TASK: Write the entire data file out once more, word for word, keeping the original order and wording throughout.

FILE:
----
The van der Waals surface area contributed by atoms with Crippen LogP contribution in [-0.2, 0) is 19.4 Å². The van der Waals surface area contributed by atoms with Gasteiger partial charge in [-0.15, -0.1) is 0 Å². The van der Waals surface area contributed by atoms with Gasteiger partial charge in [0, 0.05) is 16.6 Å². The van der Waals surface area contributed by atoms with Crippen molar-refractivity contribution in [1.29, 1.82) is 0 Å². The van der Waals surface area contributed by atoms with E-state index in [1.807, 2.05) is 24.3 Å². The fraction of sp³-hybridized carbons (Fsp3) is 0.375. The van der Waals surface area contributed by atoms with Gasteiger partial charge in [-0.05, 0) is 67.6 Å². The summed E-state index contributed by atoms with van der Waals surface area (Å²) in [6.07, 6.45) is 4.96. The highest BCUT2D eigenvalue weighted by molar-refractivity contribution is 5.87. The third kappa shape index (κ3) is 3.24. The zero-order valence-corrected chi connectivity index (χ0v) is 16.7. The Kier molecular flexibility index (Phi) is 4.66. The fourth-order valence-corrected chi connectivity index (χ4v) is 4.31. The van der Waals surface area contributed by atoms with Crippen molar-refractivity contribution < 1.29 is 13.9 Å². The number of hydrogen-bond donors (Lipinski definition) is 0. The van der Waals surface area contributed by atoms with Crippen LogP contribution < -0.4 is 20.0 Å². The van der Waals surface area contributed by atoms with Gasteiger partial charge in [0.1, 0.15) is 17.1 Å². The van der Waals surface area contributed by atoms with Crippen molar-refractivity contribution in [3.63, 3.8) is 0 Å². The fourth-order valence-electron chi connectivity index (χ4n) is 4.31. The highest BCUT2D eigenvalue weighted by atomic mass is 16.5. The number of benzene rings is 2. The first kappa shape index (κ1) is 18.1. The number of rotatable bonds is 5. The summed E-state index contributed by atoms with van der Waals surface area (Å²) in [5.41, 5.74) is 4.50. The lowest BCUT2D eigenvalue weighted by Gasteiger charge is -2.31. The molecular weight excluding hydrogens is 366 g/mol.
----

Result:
The van der Waals surface area contributed by atoms with Crippen LogP contribution in [-0.2, 0) is 19.4 Å². The van der Waals surface area contributed by atoms with Gasteiger partial charge in [-0.15, -0.1) is 0 Å². The van der Waals surface area contributed by atoms with Gasteiger partial charge in [0, 0.05) is 16.6 Å². The van der Waals surface area contributed by atoms with Crippen molar-refractivity contribution in [1.29, 1.82) is 0 Å². The van der Waals surface area contributed by atoms with E-state index in [1.807, 2.05) is 24.3 Å². The fraction of sp³-hybridized carbons (Fsp3) is 0.375. The van der Waals surface area contributed by atoms with Gasteiger partial charge in [-0.05, 0) is 67.6 Å². The summed E-state index contributed by atoms with van der Waals surface area (Å²) in [6.07, 6.45) is 4.96. The highest BCUT2D eigenvalue weighted by molar-refractivity contribution is 5.87. The third kappa shape index (κ3) is 3.24. The zero-order valence-corrected chi connectivity index (χ0v) is 16.7. The Kier molecular flexibility index (Phi) is 4.66. The fourth-order valence-corrected chi connectivity index (χ4v) is 4.31. The van der Waals surface area contributed by atoms with Crippen molar-refractivity contribution < 1.29 is 13.9 Å². The number of hydrogen-bond donors (Lipinski definition) is 0. The van der Waals surface area contributed by atoms with Crippen LogP contribution < -0.4 is 20.0 Å². The van der Waals surface area contributed by atoms with Gasteiger partial charge in [0.1, 0.15) is 17.1 Å². The van der Waals surface area contributed by atoms with Crippen molar-refractivity contribution in [3.63, 3.8) is 0 Å². The fourth-order valence-electron chi connectivity index (χ4n) is 4.31. The highest BCUT2D eigenvalue weighted by atomic mass is 16.5. The number of benzene rings is 2. The first kappa shape index (κ1) is 18.1. The number of rotatable bonds is 5. The summed E-state index contributed by atoms with van der Waals surface area (Å²) in [5.41, 5.74) is 4.50. The lowest BCUT2D eigenvalue weighted by Gasteiger charge is -2.31. The molecular weight excluding hydrogens is 366 g/mol.